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Retirement and illness end-up in debt

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  • Retirement and illness end-up in debt

    My sister was a high earning self-employed sales rep for an Etobicoke distribution company. She was earning a great salary, $180,000 a year before taxes, enjoying the fruits of her labour while still saving for her retirement. She was doing everything right financially until she developed a chronic, but treatable illness. Off work for four years to recover and workout treatment plans, her finances took a huge hit. Madison used up any savings she had, sold a small cottage she owned, and eventually had to pull out her RRSP money. Selling the cottage and even her car reduced her monthly expenses, but it wasn’t enough. With no steady income and no disability insurance, she turned to credit to pay for basics like food, a roof over her head and on-going medical costs not covered by OHIP. All the while, she kept hoping her illness would stabilize enough that she could return to work so she could reverse the downward spiral of her finances. I have heard about a debt consolidation loans do you guys think does that can help her out of debt? Please advice?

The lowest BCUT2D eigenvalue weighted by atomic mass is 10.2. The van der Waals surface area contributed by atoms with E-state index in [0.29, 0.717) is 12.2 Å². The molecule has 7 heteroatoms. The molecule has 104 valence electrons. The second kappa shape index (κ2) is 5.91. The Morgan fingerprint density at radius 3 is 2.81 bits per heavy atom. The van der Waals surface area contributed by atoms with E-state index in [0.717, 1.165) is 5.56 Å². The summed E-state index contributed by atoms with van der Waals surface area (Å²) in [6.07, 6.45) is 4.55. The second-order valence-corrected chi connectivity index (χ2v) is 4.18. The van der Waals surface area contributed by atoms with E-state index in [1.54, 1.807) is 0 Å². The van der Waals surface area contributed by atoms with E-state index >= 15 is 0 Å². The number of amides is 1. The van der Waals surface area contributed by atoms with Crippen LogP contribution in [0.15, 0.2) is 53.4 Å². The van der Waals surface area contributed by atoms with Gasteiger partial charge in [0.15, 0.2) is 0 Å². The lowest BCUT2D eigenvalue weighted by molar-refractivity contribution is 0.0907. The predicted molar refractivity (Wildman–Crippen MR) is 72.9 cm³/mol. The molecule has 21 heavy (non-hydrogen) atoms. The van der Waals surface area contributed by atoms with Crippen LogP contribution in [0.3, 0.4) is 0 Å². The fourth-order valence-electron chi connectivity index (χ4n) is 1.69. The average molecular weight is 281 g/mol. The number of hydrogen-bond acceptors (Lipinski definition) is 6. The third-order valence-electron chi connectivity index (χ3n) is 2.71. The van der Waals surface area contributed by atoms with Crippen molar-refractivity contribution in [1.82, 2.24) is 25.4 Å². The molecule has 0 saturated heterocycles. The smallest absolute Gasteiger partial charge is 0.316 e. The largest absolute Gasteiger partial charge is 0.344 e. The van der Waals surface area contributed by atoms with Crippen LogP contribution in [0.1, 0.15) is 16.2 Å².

At Charles Advisory Services we know that smart debt management begins with debt consolidation. Access to a single loan allows you to pay off all or the majority of your creditors and then have a single payment to deal with monthly. This alleviates your debt burden, stops calls from your creditors and can even allow … Continue reading "Consumer Debt Management"

  • #2
    Retirement is the withdrawal from one position or from one's active working life. A person may be also semi-retire to reduce work hours. Increasing the no of individuals are choosing to put off the total requirement.


    • #3
      If you're paying out for a different number of loans or credit cards. A debt consolidation loan can save your money from paying excess interest to the creditors. but consolidating all your debs with bad credit is not a good idea.
      Debt Management Plan